But, Hollingworth demonstrated that there were also social and cultural factors that explained differences between men and women, such as how women’s roles as wives and mothers limited their chances to be equal with men.Helen Bradford Thompson Woolley, another important figure in feminist psychology, was also writing in the early 1900s. Like Hollingworth, Woolley conducted research that challenged dominant views about women at the time. Woolley felt that existing research on sex differences did not have the data to support the arguments.
So, she set out to conduct some of her own experiments. She performed a number of different tests, ranging from motor to cognitive ability and found little difference between men and women. One of her biggest contributions to psychology was challenging biological determinism. This is the tendency to view women and men as biologically different, with men superior in all mental and physical abilities.Likewise, Mary Whiton Calkins, a professor at Wellesley College in Massachusetts, disputed the validity of the variability hypothesis.
Although Harvard University officially refused to grant Calkins a Ph.D. degree, she went on to work as a psychologist in the university setting. Along with one of her graduate students, Calkins conducted an experiment to determine whether or not men had more variability in their choice of words, a premise of the variability hypothesis.
Using undergraduate students at Wellesley as research subjects, Calkins found that female students did not show any less variability in vocabulary choice than men.Importantly, she also argued that even if there were differences, we would need to understand the social, cultural, and environmental factors that might have produced this variability. This was an effort to debunk assumptions that women were biologically inferior to men.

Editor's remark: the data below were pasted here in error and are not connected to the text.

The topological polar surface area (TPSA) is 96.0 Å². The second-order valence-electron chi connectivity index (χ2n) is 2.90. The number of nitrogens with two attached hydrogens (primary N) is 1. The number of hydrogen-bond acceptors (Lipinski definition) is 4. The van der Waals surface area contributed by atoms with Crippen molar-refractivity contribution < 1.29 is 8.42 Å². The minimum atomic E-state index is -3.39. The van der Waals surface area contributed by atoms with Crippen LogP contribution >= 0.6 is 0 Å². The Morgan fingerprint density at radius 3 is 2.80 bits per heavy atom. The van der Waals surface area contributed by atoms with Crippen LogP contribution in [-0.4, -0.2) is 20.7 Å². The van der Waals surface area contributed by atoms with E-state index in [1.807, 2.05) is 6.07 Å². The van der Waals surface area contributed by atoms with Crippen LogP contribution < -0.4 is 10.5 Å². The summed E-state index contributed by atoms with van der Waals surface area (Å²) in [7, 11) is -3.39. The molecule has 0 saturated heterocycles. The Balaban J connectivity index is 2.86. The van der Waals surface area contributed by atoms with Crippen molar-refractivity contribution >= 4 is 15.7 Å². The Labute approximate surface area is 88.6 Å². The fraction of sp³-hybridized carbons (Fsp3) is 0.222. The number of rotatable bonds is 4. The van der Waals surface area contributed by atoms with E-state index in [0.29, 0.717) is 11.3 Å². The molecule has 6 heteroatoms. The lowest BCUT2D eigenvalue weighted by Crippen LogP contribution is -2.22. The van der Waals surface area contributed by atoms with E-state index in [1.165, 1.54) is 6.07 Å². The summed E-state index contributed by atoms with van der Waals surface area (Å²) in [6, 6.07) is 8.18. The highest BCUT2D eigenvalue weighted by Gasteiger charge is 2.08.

Calkins would eventually become the first female president of the American Psychological Association in 1905.
The perspective of functionalism in psychology was a nineteenth century framework for understanding consciousness and mental states. It developed in response to structuralism, which was a paradigm in psychology that sought to understand consciousness.
Functionalists argued in favor of studying something more concrete, such as the function and purpose of a behavior rather than something we can’t see, like consciousness. The functionalist perspective assumed that men and women had different roles and positions in society, much of which was determined by inherent biological differences.The variability hypothesis was developed by Havelock Ellis and suggested that men had a greater variability in their abilities compared to women.
This meant that men were more likely to be extremely intelligent or mentally handicapped: the result of their superior biology.Feminist psychologist Leta Stetter Hollingworth challenged the variability hypothesis when she conducted experiments that showed male and female babies were basically the same size at birth. Helen Bradford Thompson Woolley helped to refute biological determinism when she conducted experiments that found very few differences between men and women in terms of their skills.
Mary Whiton Calkins and her graduate students conducted experiments that demonstrated very little variability among men and women in their vocabulary choices. As a whole, these three female psychologists made important inroads in addressing gender inequality at a time when it wasn’t very easy to do so.